221 Beacon was built in 1870 by Bourn(e) & Leavitt, carpenters, for building contractor George Wheatland, Jr., for speculative sale, on land he had purchased from the Commonwealth of Massachusetts on November 12, 1869.
Click here for an index to the deeds for 221 Beacon, and click here for further information about the land between the south side of Beacon and Alley 419, from Clarendon to Dartmouth.
On February 1, 1870, the Boston Evening Transcript reported that Bourn & Leavitt had filed a Notice of Intention with the Board of Aldermen to build 221 Beacon. Construction started soon thereafter.
On November 2, 1870, 221 Beacon was purchased from George Wheatland, Jr., by Benjamin Franklin Thomas. He and his wife, Mary Anne (Park) Thomas, made it their home. They previously had lived at Jamaica Plain. They also maintained a home in Beverly.
Benjamin Thomas was an attorney. He served as a judge of the Massachusetts Supreme Judicial Court from 1853 to 1859, and as a Member of Congress from 1861 to 1863.
They continued to live at 221 Beacon until his death in September of 1878. After his death, Mary Anne Thomas moved to the Hotel Kempton at 237 Berkeley.
221 Beacon was not listed in the 1879 Blue Book.
On June 11, 1879, 221 Beacon was purchased from Benjamin F. Thomas’s heirs by Edward E. Rice and Henry Augustus Rice, trustees of a trust established for the benefit of their sister, Harriet Louise Rice, at the time of her marriage to Charles Lowell Thayer in March of 1839.
221 Beacon became the home of Charles Thayer and Harriet (Rice) Thayer. They previously had lived at 131 West Chester Park.
Charles Thayer was president of the National City Bank, a commission merchant, and a dealer in paints and drugs.
Their grandson, Lowell Thayer Field, the son of Barnum Field and Harriet (Thayer) Field, lived with them. He was an iron and steel dealer. He had also lived with them at 131 West Chester Park.
Charles Thayer died in June of 1884. On June 16, 1884. Harriet Thayer’s trustees transferred 221 Beacon into her name. She continued to live at 221 Beacon; Lowell Field lived with her until his marriage in May of 1886 to Susie Clifford Brastow.
Harriet Thayer continued to live there until her death in September of 1898.
On June 28, 1899, 221 Beacon was purchased from Harriet Thayer’s estate by Hannah Thwing (Draper) Osgood, the wife of Edward Louis Osgood. They previously had lived at 377 Marlborough. They also maintained a home in Hopedale.
Edward Osgood had been a publisher in his brother’s firm, James R. Osgood & Co. and subsequently became a banker and a manufacturer in Hopedale.
During the 1904-1905 winter season, the Osgoods were living elsewhere and 221 Beacon was the home of Nathaniel Hugh Cotton and his wife, Harriet Emma (Clapp) Cotton. They previously had lived at the Hotel Somerset. N. Hugh Cotton was a West Indies shipping merchant. They moved in 1905 and by the 1906-1907 winter season were living at 474 Beacon.
By the 1905-1906 winter season, the Osgoods were living at 221 Beacon once again.
Edward Osgood died in June of 1911. Hannah Osgood continued to live at 221 Beacon and in Hopedale with their unmarried twin daughters, Fanny (Fannie) Colburn Osgood and Hannah (Hester) Draper Osgood, and unmarried son, George Draper Osgood. Hannah Draper Osgood married in January of 1913 to Henry Hotchkiss Townshend, a lawyer in New Haven. George Osgood moved by 1917. Fanny Osgood continued to live with her mother. She was a championship golfer and, in the 1920s, operated Le Syndicat Gowns at 230 Boylston.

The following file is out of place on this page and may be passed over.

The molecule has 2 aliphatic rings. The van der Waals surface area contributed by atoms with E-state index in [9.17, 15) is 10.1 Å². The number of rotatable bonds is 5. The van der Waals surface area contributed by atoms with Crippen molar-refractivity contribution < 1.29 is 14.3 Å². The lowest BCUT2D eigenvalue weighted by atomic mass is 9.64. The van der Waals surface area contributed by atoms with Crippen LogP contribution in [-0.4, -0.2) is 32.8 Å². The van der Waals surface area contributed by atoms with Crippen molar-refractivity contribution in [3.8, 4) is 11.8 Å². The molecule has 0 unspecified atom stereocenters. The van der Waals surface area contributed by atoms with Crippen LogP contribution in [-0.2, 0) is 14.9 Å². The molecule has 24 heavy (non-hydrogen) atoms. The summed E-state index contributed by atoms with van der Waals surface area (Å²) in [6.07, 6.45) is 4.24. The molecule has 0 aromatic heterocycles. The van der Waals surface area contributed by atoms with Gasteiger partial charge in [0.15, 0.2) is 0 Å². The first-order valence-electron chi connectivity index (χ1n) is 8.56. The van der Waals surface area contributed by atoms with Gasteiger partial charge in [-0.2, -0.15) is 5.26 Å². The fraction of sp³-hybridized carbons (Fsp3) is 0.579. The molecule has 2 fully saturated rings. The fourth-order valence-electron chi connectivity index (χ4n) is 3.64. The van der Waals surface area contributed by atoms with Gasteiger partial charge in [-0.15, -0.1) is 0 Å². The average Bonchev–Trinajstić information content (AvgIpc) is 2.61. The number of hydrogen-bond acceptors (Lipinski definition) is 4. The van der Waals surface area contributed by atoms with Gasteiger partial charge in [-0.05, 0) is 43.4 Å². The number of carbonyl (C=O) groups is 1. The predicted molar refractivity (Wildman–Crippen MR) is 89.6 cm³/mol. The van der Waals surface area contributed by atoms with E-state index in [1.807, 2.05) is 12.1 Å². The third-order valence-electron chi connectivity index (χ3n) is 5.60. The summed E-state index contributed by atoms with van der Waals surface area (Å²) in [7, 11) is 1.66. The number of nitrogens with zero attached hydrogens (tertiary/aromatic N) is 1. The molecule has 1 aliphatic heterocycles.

Hannah (Draper) Osgood died in February of 1929.
On July 19, 1930, 221 Beacon was acquired from Hannah Osgood’s estate by Charles H. Hemenway. Two days later, he transferred it to Ethel G. (Carmichael) Ball, the wife of real estate dealer Edward J. Ball. That same month, Edward Ball applied for (and subsequently received) permission to convert the property from a single-family dwelling into six apartments.
On February 14, 1931, Charles Hemenway acquired 221 Beacon back from Ethel Ball.
On October 14, 1939, 221 Beacon was acquired from Harry Skinner by George J. Epps, and on October 20, 1939, it was acquired from him by Donald Allmon, a real estate broker. He lived in Reading with his parents, William H. Allmon and Margaret (Trenholm) Allmon (in 1937, Donald Allmon, his parents, and his brother and sister — William, Jr., and Vivian — had lived briefly in one of the apartments at 221 Beacon). Donald Allmon married in August of 1942 to Janet Cary Waters; by 1946, they lived in an apartment at 277 Beacon.
On November 8, 1946, 221 Beacon was acquired from Donald Allmon by Louis J. Binda, and on the same day he conveyed the property to Eleanor M. (Gordes) Harwood of Milton, the widow of Franklin Andrews Harwood. After acquiring the building, she lived in one of the apartments.
On September 17, 1977, she transferred the property to herself and her son, Robert Lee Harwood, as trustees of the Eleanor M. Harwood Trust.
On May 25, 1978, 221 Beacon was purchased from Eleanor Harwood and Robert Harwood, trustees, by Arthur E. Simons, trustee of the 221 Beacon Street Realty Trust.
On August 10, 1978, the 221 Beacon Realty Corporation purchased 221 Beacon from Arthur E. Simons, and on the same day it converted the property into seven condominium units, the 221 Beacon Street Condominium.
In July of 1978, prior to taking title to the property, it had applied for (and subsequently received) permission to remodel the building, changing the legal occupancy from six to five units (which was the existing condition). On December 21, 1978, it amended the condominium master deed to reduce the number of units to five.
On September 27, 2012, the condominium owners amended the condominium master deed to reduce the number of units from five to four, reflecting the combination two units.